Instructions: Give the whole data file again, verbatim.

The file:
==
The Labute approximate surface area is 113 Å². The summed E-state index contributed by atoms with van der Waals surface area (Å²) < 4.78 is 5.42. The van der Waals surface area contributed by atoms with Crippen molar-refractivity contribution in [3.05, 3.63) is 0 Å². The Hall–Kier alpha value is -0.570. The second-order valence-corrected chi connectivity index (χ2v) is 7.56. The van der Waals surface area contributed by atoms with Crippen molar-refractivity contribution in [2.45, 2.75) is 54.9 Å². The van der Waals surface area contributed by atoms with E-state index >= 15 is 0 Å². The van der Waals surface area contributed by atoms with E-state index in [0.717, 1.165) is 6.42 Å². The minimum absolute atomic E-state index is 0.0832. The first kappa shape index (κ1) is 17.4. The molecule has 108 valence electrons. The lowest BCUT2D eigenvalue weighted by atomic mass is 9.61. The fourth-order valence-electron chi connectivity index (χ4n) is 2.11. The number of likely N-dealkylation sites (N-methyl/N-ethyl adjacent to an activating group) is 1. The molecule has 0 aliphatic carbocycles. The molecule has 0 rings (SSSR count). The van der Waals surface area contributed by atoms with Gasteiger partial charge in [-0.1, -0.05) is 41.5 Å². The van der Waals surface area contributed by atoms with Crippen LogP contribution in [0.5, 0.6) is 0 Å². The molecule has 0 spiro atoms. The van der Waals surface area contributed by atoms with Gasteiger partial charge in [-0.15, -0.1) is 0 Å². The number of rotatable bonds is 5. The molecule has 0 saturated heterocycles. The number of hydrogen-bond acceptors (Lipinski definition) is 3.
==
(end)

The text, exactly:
The Labute approximate surface area is 113 Å². The summed E-state index contributed by atoms with van der Waals surface area (Å²) < 4.78 is 5.42. The van der Waals surface area contributed by atoms with Crippen molar-refractivity contribution in [3.05, 3.63) is 0 Å². The Hall–Kier alpha value is -0.570. The second-order valence-corrected chi connectivity index (χ2v) is 7.56. The van der Waals surface area contributed by atoms with Crippen molar-refractivity contribution in [2.45, 2.75) is 54.9 Å². The van der Waals surface area contributed by atoms with E-state index >= 15 is 0 Å². The van der Waals surface area contributed by atoms with E-state index in [0.717, 1.165) is 6.42 Å². The minimum absolute atomic E-state index is 0.0832. The first kappa shape index (κ1) is 17.4. The molecule has 108 valence electrons. The lowest BCUT2D eigenvalue weighted by atomic mass is 9.61. The fourth-order valence-electron chi connectivity index (χ4n) is 2.11. The number of likely N-dealkylation sites (N-methyl/N-ethyl adjacent to an activating group) is 1. The molecule has 0 aliphatic carbocycles. The molecule has 0 rings (SSSR count). The van der Waals surface area contributed by atoms with Gasteiger partial charge in [-0.1, -0.05) is 41.5 Å². The van der Waals surface area contributed by atoms with Crippen LogP contribution in [0.5, 0.6) is 0 Å². The molecule has 0 spiro atoms. The van der Waals surface area contributed by atoms with Gasteiger partial charge in [-0.15, -0.1) is 0 Å². The number of rotatable bonds is 5. The molecule has 0 saturated heterocycles. The number of hydrogen-bond acceptors (Lipinski definition) is 3.